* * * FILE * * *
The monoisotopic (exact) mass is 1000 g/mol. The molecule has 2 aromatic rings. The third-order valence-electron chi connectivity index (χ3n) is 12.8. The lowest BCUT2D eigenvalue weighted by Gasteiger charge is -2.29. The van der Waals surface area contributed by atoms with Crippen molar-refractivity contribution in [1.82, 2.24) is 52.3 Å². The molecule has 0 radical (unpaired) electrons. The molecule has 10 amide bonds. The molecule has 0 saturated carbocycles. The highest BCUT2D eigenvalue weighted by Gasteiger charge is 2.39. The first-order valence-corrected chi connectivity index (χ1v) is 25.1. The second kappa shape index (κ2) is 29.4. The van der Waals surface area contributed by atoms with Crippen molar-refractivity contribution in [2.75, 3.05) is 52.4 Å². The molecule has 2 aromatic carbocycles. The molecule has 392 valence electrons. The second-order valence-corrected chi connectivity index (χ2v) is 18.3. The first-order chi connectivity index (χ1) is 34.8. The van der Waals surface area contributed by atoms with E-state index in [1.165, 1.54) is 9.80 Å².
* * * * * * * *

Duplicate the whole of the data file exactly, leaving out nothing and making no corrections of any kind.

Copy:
The monoisotopic (exact) mass is 1000 g/mol. The molecule has 2 aromatic rings. The third-order valence-electron chi connectivity index (χ3n) is 12.8. The lowest BCUT2D eigenvalue weighted by Gasteiger charge is -2.29. The van der Waals surface area contributed by atoms with Crippen molar-refractivity contribution in [1.82, 2.24) is 52.3 Å². The molecule has 0 radical (unpaired) electrons. The molecule has 10 amide bonds. The molecule has 0 saturated carbocycles. The highest BCUT2D eigenvalue weighted by Gasteiger charge is 2.39. The first-order valence-corrected chi connectivity index (χ1v) is 25.1. The second kappa shape index (κ2) is 29.4. The van der Waals surface area contributed by atoms with Crippen molar-refractivity contribution in [2.75, 3.05) is 52.4 Å². The molecule has 2 aromatic carbocycles. The molecule has 392 valence electrons. The second-order valence-corrected chi connectivity index (χ2v) is 18.3. The first-order chi connectivity index (χ1) is 34.8. The van der Waals surface area contributed by atoms with E-state index in [1.165, 1.54) is 9.80 Å².